When I was born in 1951, I had a great grandmother who was living. She was 101 years old. I remember her well even though I was too young to talk to her. She died when I was three. With her demise, I still had my grandparents, three of whom survived well into my twenties. And then, there were my parents, both of whom I lost within the last few years. My mother lived with me during the last two years of her life. We filled many hours talking about her past and making family connections. Unfortunately, like most people of her generation, she hadn’t talked to her parents much, which left big gaps in what she could tell me.
In spite of those gaps, I learned how powerful family stories can be. They are often repeated from generation to generation, each time embellished with personal details. My mother’s stories led me to historical events and relatives I never knew existed, including the back story on my great grandmother, whom I learned was enslaved. Along the way, I discovered a veritable army of people who each made their individual contribution to me being me.
This short tutorial is designed to help you open the door to an adventure that can engage and excite you for a lifetime.
Getting Started with Family History
You have to begin your search by viewing it as a long term journey that needs a roadmap. That means starting with a good software program that helps organize and store the information you find. The most popular software includes Legacy, Roots Magic, and Family Tree Maker.
Once you open your software, you will begin your family tree with yourself and then proceed to systematically collect as many family names and memories as you can from everyone who is older than you. ALWAYS write down your sources so you can go back to them later if you need to.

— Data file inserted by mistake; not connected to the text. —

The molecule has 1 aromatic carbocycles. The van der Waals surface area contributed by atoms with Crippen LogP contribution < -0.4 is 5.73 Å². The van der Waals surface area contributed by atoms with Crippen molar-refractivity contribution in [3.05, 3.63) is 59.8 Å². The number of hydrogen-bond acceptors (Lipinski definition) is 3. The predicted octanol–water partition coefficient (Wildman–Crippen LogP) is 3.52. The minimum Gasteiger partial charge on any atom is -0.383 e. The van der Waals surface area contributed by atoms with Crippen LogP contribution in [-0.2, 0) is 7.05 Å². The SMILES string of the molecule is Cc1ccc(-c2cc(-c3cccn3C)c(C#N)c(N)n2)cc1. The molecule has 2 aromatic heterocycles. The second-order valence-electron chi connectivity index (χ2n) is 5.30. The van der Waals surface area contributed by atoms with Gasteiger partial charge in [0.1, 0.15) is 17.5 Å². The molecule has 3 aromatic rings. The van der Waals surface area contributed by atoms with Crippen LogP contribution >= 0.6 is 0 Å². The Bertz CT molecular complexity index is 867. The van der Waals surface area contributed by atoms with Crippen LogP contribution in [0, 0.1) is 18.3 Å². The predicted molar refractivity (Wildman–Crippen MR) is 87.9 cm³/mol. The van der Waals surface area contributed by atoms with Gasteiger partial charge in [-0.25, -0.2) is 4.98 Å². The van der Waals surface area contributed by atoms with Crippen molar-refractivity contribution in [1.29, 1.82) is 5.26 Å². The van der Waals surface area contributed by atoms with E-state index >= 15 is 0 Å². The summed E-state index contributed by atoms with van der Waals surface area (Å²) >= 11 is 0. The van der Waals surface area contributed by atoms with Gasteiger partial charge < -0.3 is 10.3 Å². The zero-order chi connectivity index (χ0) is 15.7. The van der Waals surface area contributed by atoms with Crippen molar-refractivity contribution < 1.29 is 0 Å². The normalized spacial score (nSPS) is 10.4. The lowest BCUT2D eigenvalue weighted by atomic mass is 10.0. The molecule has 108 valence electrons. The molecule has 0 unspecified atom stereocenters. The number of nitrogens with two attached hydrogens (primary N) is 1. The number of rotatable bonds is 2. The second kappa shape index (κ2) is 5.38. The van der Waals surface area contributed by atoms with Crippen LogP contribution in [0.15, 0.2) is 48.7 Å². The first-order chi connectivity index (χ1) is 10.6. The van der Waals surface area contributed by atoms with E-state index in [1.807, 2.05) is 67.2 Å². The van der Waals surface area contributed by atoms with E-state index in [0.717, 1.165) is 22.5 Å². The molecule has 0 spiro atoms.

Armed with this information, your next turn is to the internet. In the past, family research required physical visits to archives, libraries, and courthouses. Today, the internet has made family research easier for the amateur person to explore. Just remember that you need to substantiate your research.
You will need to get copies of certain key documents such as birth, marriage, and death certificates; social security, military, and land/property records. There are various places where you will find these. GOOGLE “vital records” for the state you are searching to find out how to place your order.
It is nice to be able to visualize people, places, and things with photographic images. Just remember that, before the 1800s, photography was not universally available. Even then, it was expensive and out-of-reach for most people. Whatever photos and documents you find, there are many programs available to catalog and save your images. I use free Picasa software that saves files in .jpg format, which is easy to transmit and share with others.
DNA testing is a modern marvel that makes it possible to “prove beyond doubt” whom you are related to and where your family originated. The tests are commercially available from a variety of sources, costing from $100-300 per person. This tool is especially useful for African Americans for whom record keeping during slavery was so incomplete.
Sharing Your Results
Once you have generated a basic amount of data (along with proof), you will undoubtedly want to share what you have with other family members and save your findings for future generations. You can publish your findings by creating a website or producing a physical book to share and leave behind.
My personal opinion is that EVERYONE should research their family history. Knowing about your past is empowering. It is a tool that teaches young people family values that will serve them every day of their lives. And, it is also the only way I know to achieve immortality :)
For further study, go to the OBA blog where you will find articles with more detail on different aspects of genealogical research.
The link below is an "African American Genealogy 101" PowerPoint presentation written by OBA founder Sharon Leslie Morgan: